The novel “A Gesture Life” by Lee Chang-rae demonstrates complex relations of main characters – Doc and Sunny – during the process of their maturation. In order to make the process more appealing and exciting the author introduces the elements of water and fire to represent symbolically the characters of Doc and Sunny and their relations. Water and fire are opposing elements, but the author shows they can exist side by side. Doc and Sunny are provided with aquatic and fiery qualities to show readers the possibility of peaceful coexistence between personalities with opposing minds, ideas and views on future.
Doc and Sunny: Water and Fire From the very first chapters of the novel the author provides links between Doc and water and between Sunny and fire. The author shows that Doc is associated with water partly due to the fact that he is fond of swimming. Therefore, he is naturally acclimatized to water: “So now I begin my swim the way I always do, taking a shallow dive from the far side and gliding underwater for much of the first length”.
(p. 22) We see that Doc feels comfortable in water and has certain experience in swimming pool.
However, sometimes he feels disoriented and that symbolizes his questionable nature. However, Doc is related with water element not simply due to his love for swimming. Doc is entailed with personal traits being attributed to water. For example, in Asian philosophy Doc would be associated with Yin as he is quiet, cold and passive. We see that these characteristics are inherent to Doc’s lifestyle and personality as he is stoic and he allows events to happen not bothering the reasons or consequences they may have on his life.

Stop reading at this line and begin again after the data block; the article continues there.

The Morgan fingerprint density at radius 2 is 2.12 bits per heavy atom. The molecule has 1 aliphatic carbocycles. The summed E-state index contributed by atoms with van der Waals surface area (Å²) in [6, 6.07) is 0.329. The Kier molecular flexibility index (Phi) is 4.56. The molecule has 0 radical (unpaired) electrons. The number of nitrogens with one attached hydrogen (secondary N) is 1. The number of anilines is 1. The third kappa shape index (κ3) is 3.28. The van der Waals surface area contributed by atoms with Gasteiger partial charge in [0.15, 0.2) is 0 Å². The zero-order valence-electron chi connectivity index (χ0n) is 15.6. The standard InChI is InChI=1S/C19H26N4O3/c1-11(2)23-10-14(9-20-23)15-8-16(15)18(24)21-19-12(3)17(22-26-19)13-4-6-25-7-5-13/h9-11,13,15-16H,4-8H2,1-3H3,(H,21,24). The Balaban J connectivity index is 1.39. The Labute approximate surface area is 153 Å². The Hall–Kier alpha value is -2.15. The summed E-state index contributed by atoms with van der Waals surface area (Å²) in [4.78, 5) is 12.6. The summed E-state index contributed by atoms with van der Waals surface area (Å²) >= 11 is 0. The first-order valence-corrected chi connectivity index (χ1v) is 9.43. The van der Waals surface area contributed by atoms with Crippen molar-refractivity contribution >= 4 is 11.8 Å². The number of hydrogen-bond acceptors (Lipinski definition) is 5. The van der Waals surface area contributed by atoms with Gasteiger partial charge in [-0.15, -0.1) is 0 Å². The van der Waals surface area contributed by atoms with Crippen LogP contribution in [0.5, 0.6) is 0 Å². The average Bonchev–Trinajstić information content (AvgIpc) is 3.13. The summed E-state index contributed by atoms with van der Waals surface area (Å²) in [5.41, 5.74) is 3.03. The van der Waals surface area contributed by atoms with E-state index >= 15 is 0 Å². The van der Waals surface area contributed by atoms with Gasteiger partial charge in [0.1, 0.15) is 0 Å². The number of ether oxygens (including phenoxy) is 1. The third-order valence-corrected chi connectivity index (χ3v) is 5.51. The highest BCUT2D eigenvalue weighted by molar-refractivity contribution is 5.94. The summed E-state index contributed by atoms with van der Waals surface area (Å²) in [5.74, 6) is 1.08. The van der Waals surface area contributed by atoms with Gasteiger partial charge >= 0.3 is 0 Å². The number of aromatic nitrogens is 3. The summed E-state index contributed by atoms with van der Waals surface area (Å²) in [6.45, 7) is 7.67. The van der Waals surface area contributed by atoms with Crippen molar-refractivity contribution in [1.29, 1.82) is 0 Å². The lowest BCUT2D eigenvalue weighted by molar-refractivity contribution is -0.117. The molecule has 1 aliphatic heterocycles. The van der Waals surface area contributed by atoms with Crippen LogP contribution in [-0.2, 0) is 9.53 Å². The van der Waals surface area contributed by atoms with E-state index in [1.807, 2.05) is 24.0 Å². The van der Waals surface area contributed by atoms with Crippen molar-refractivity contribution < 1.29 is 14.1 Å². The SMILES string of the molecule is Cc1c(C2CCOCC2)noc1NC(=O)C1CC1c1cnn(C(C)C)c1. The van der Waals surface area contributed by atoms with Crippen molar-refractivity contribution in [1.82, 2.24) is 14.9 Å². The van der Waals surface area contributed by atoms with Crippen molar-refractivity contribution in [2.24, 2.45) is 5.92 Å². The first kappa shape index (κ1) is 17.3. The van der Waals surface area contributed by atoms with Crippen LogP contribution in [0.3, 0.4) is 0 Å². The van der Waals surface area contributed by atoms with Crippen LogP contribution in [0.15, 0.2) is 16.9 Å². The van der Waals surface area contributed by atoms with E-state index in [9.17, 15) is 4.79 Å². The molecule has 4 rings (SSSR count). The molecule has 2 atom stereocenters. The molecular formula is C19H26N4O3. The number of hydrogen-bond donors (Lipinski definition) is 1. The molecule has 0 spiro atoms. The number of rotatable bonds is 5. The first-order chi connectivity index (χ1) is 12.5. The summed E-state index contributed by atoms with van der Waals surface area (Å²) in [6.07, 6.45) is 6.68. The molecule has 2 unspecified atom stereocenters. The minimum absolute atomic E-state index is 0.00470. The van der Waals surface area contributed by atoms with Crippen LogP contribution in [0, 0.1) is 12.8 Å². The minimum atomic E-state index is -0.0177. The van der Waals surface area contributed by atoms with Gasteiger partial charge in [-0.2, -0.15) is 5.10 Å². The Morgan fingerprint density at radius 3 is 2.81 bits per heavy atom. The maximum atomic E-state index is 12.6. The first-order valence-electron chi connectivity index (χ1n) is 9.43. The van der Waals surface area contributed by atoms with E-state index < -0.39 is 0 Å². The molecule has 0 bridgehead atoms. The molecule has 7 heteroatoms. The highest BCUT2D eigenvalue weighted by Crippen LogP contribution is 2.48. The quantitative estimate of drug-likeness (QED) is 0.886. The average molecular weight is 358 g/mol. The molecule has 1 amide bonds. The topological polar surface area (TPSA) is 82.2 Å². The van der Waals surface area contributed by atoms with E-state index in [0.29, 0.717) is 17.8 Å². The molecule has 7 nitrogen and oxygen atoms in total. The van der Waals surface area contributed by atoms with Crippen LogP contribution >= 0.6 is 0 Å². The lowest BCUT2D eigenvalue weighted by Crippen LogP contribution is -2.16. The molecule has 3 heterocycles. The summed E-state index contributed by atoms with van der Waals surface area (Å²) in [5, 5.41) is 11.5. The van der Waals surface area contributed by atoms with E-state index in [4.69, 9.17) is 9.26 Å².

I can even say that in certain occasions he seems to be lazy.
For example, he has been provided with chance to save K from misery, but he prefers not to take measures. Further, water is cold and Doc is cold and emotionless as well. For example, in Bedley Run he doesn’t seem to be disappointed when his relationships with Mary Burns and Sunny have spoiled. Moreover, Doc is very quiet and he prefers not to draw people’s attention to his personality. When Sunny is harassed in front of Doc’s shop, he simply watches and says nothing to defend Sunny: “I felt I was witnessing a staged accident”. (p.
85) I think that the most important Doc’s characteristic associated with water is his ability to change in order to comfort anything. Water is provided with property to form around any shape. Water is an assenting force and the author shows that Doc is also assenting human being. Throughout the novel progression Doc tends to form his personality around other people. It means that he prefers to follow others loosing his personal traits, desires and ideas. For example, in Bedley Run Doc shows he is the same as others buying perfect house in ideal neighborhood.